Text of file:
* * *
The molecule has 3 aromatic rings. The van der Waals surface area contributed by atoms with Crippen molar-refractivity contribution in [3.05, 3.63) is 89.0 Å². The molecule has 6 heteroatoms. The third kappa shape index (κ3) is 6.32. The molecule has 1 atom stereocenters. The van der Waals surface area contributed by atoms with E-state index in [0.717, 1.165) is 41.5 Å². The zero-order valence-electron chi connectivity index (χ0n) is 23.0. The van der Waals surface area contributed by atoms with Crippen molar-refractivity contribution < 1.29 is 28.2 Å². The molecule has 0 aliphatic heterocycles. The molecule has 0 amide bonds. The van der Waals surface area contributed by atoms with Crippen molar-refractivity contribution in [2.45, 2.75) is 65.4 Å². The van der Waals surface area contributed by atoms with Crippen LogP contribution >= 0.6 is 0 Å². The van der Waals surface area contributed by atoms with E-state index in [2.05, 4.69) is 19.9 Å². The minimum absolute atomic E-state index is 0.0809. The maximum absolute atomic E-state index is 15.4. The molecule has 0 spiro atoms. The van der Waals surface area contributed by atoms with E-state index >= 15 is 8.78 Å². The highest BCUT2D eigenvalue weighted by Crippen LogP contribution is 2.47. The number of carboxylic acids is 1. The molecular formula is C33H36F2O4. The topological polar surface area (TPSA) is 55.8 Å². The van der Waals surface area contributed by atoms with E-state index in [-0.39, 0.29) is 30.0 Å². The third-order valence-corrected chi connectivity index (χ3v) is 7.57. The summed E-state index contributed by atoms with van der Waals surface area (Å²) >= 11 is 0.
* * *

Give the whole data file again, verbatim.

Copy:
The molecule has 3 aromatic rings. The van der Waals surface area contributed by atoms with Crippen molar-refractivity contribution in [3.05, 3.63) is 89.0 Å². The molecule has 6 heteroatoms. The third kappa shape index (κ3) is 6.32. The molecule has 1 atom stereocenters. The van der Waals surface area contributed by atoms with E-state index in [0.717, 1.165) is 41.5 Å². The zero-order valence-electron chi connectivity index (χ0n) is 23.0. The van der Waals surface area contributed by atoms with Crippen molar-refractivity contribution < 1.29 is 28.2 Å². The molecule has 0 aliphatic heterocycles. The molecule has 0 amide bonds. The van der Waals surface area contributed by atoms with Crippen molar-refractivity contribution in [2.45, 2.75) is 65.4 Å². The van der Waals surface area contributed by atoms with Crippen LogP contribution >= 0.6 is 0 Å². The van der Waals surface area contributed by atoms with E-state index in [2.05, 4.69) is 19.9 Å². The minimum absolute atomic E-state index is 0.0809. The maximum absolute atomic E-state index is 15.4. The molecule has 0 spiro atoms. The van der Waals surface area contributed by atoms with E-state index >= 15 is 8.78 Å². The highest BCUT2D eigenvalue weighted by Crippen LogP contribution is 2.47. The number of carboxylic acids is 1. The molecular formula is C33H36F2O4. The topological polar surface area (TPSA) is 55.8 Å². The van der Waals surface area contributed by atoms with E-state index in [-0.39, 0.29) is 30.0 Å². The third-order valence-corrected chi connectivity index (χ3v) is 7.57. The summed E-state index contributed by atoms with van der Waals surface area (Å²) >= 11 is 0.